AT&T's Stand Against Texting and Driving, HD Preview of Bridges' Return to 'Tron'
Highlights from this morning's other big tech headlines....
- The cell phone industry hasn't exactly developed a reputation for publicizing the inherent dangers of distracted driving. Proving that "business ethics" isn't an oxymoron, though, AT&T has actually initiated an admirable public campaign called 'Txtng and Drivng... It Can Wait' -- in order to help prevent texting disasters. [From: Mashable]
- 'Tron' and "Oscar winner" may not sound like a natural pairing, but the anticipation of Jeff Bridges' return to his role as Kevin Flynn is mounting. Judging from a newly leaked HD trailer, the film should be an incredible visual extravaganza (particularly with 3-D graphics). [From: Technabob]
- Apparently the 'Saturday Night Live' writers pay attention to those wacky Facebook movements, as the young and enormously popular group 'Betty White to Host SNL (please?)!' has finally gotten its wish (at least partially). White confirmed that she will appear on the show in some capacity in the near future. Now, if only the 'I don't care about your farm, or your fish, or your park, or your mafia!!!' group (and its 5 million members) could yield similar results. [From: Mashable]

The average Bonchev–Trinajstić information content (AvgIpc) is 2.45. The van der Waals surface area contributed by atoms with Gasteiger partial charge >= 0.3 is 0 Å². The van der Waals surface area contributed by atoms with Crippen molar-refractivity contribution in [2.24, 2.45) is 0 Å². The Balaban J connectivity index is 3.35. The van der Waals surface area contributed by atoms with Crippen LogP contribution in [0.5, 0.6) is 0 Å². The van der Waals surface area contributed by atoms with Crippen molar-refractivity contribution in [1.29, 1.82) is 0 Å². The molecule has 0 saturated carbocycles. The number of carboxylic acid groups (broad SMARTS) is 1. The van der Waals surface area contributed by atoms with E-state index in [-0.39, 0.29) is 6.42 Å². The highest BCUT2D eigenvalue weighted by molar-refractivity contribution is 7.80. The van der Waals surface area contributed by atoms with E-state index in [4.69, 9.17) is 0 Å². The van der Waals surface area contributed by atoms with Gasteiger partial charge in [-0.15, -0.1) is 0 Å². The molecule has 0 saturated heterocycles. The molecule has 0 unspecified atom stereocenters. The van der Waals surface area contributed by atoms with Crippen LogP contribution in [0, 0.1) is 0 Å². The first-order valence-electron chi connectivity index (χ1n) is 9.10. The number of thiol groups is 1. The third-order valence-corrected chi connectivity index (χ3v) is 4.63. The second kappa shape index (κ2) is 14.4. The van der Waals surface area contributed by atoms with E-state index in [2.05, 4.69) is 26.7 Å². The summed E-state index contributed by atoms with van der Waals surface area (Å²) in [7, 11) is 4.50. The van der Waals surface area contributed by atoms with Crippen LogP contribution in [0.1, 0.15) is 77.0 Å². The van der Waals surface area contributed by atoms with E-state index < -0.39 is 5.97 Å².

- An exciting and long overdue trend is developing among social networking services, as the Foursquare-Bravo partnership and the new Detroit "inchvester" program are actually promoting physical, personal interaction in outdoor environments. Gowalla and the Travel Channel are also apparently joining that social networking shift, as a new "integration" will begin with tonight's episode of 'Food Wars.' [From: Read Write Web]
- Panda Security has issued a serious and troubling warning for Vodafone owners, particularly those who have recently purchased an HTC Magic with Google's Android OS. Panda is asserting that at least one brand new model was corrupted with malware that was capable of spreading to, and infecting, any connected PC. [From: Panda Security]
- Hacks on major companies frequently attract significant media attention, but the small business owners suffering from data theft definitely don't receive such prevalent press. The problem is significant, though; the FDIC believes that scam attacks on small businesses cost U.S. companies $25 million during the third quarter of 2009. [From: Computer World]